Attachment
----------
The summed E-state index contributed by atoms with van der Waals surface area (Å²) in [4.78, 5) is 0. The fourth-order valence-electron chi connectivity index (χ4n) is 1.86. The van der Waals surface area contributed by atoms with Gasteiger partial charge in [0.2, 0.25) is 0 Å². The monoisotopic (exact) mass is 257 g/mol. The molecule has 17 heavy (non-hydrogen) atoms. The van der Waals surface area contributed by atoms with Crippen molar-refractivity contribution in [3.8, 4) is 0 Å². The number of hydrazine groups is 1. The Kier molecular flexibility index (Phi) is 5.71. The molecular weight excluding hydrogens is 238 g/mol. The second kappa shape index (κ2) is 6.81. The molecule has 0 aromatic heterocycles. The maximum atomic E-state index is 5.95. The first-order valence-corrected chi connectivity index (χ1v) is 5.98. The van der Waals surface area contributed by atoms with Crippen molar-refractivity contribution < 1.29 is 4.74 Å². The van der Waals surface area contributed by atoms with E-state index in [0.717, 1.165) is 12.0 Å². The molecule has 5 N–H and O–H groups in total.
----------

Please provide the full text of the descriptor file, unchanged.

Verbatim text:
The summed E-state index contributed by atoms with van der Waals surface area (Å²) in [4.78, 5) is 0. The fourth-order valence-electron chi connectivity index (χ4n) is 1.86. The van der Waals surface area contributed by atoms with Gasteiger partial charge in [0.2, 0.25) is 0 Å². The monoisotopic (exact) mass is 257 g/mol. The molecule has 17 heavy (non-hydrogen) atoms. The van der Waals surface area contributed by atoms with Crippen molar-refractivity contribution in [3.8, 4) is 0 Å². The number of hydrazine groups is 1. The Kier molecular flexibility index (Phi) is 5.71. The molecular weight excluding hydrogens is 238 g/mol. The second kappa shape index (κ2) is 6.81. The molecule has 0 aromatic heterocycles. The maximum atomic E-state index is 5.95. The first-order valence-corrected chi connectivity index (χ1v) is 5.98. The van der Waals surface area contributed by atoms with Crippen molar-refractivity contribution < 1.29 is 4.74 Å². The van der Waals surface area contributed by atoms with E-state index in [0.717, 1.165) is 12.0 Å². The molecule has 5 N–H and O–H groups in total.